Every year, on July 1st, we celebrate Reggae music in all its glory and appreciate how it has influenced the world for over half a century now – pushing for unity and togetherness. This is something we strive towards every day here at the AFRO*DISIAC Radio Station and it has always been an important part of our ethos in everything we do. So we decided to dive into the reggae history books today and learn some more about the culture.

Emerging in the late 1960s, the lyrical content of Reggae music has always unapologetically pushed for universal unity and political justice while the accompanying instrumentation provides a laidback vibe with the use of offbeat rhythms. Due to the success of Bob Marley in the 1970s, Reggae music has long been associated with the Rastafarian religion of which Marley was a devout follower. This was conveyed via Marley’s lyrics which also often depicted the areas of class and tales of Marley’s life from his years in the Jamaican ghetto, Trenchtown. The word “Reggae” actually comes from the term “rege-rege” which means “rags” or “ragged clothes” which gives an insight into the origins of the genre. This is often why Reggae is associated with growing dreadlocks, smoking marijuana as a sacrament and achieving oneness with nature – all traits adopted from Rastafarianism.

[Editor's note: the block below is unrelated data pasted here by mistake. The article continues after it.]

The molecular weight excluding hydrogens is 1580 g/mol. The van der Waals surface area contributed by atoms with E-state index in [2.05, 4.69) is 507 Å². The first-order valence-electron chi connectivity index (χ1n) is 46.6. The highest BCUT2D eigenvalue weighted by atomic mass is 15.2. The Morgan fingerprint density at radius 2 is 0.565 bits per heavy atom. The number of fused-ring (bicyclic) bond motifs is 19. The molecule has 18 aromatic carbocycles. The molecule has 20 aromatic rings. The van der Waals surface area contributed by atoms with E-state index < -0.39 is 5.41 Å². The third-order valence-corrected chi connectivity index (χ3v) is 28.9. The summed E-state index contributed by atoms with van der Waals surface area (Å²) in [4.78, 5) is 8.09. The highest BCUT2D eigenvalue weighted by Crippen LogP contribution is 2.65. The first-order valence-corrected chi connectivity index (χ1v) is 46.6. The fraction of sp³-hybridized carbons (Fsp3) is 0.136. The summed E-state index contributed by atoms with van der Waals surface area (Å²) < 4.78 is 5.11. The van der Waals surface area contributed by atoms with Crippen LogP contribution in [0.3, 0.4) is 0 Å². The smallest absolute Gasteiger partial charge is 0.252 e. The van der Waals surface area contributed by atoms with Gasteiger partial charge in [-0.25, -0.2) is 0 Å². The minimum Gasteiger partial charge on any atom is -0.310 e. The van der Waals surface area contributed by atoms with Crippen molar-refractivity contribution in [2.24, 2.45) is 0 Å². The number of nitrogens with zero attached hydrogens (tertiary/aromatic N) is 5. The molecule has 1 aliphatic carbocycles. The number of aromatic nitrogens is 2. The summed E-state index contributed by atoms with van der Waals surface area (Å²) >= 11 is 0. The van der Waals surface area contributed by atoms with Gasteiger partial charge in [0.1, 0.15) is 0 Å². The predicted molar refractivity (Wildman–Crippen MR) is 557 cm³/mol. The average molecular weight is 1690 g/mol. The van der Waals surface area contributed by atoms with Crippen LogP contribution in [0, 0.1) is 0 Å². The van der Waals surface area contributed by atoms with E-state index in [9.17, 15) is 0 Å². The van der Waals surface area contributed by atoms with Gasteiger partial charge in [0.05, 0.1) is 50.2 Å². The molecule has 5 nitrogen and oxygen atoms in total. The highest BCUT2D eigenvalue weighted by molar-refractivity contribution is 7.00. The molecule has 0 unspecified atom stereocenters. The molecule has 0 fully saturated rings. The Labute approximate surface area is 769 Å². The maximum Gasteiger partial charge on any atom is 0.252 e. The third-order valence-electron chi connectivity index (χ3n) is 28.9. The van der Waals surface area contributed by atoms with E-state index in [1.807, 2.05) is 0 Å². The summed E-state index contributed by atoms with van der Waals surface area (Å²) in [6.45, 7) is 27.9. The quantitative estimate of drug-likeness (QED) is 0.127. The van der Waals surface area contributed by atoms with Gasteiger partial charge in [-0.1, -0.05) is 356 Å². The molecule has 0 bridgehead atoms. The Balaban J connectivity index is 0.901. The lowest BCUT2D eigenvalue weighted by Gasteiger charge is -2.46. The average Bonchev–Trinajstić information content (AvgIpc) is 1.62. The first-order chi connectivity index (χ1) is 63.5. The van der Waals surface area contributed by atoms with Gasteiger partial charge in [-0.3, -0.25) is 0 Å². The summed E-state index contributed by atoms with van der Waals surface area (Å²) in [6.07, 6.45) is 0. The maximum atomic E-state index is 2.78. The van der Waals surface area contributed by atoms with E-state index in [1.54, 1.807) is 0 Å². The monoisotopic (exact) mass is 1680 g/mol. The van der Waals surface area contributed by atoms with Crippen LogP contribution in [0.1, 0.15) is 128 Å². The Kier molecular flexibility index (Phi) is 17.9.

“One Love” is the message of this year’s International Reggae Day. This principle was first coined by political activist, Marcus Garvey, who included the phrase in his speeches to promote self-love amongst Black people who were taught to hate themselves for so long by their oppressors. Leonard Howell, a student of Garvey’s, went on to start the Rasta movement with this message in mind.

“The cry of One Love signifying unity amongst Black people to combat white oppression lasted for decades until Bob Marley decided to put the phrase in a song.  It is not known if Bob had the same intention for the phrase as did its creator Marcus Garvey or even Garvey’s student, Leonard Howell.  What we know is that the famous reggae song “One Love” is actually a cover version of Curtis Mayfield’s “People get Ready” but Bob replaces Mayfield chorus with the Marcus Garvey’s One Love.”

 – [24karratreggae.com]

That’s all from us today at AFRO*DISIAC so we hope you have a Happy International Reggae Day and take care of each other!

Written & Researched by Max Dervan


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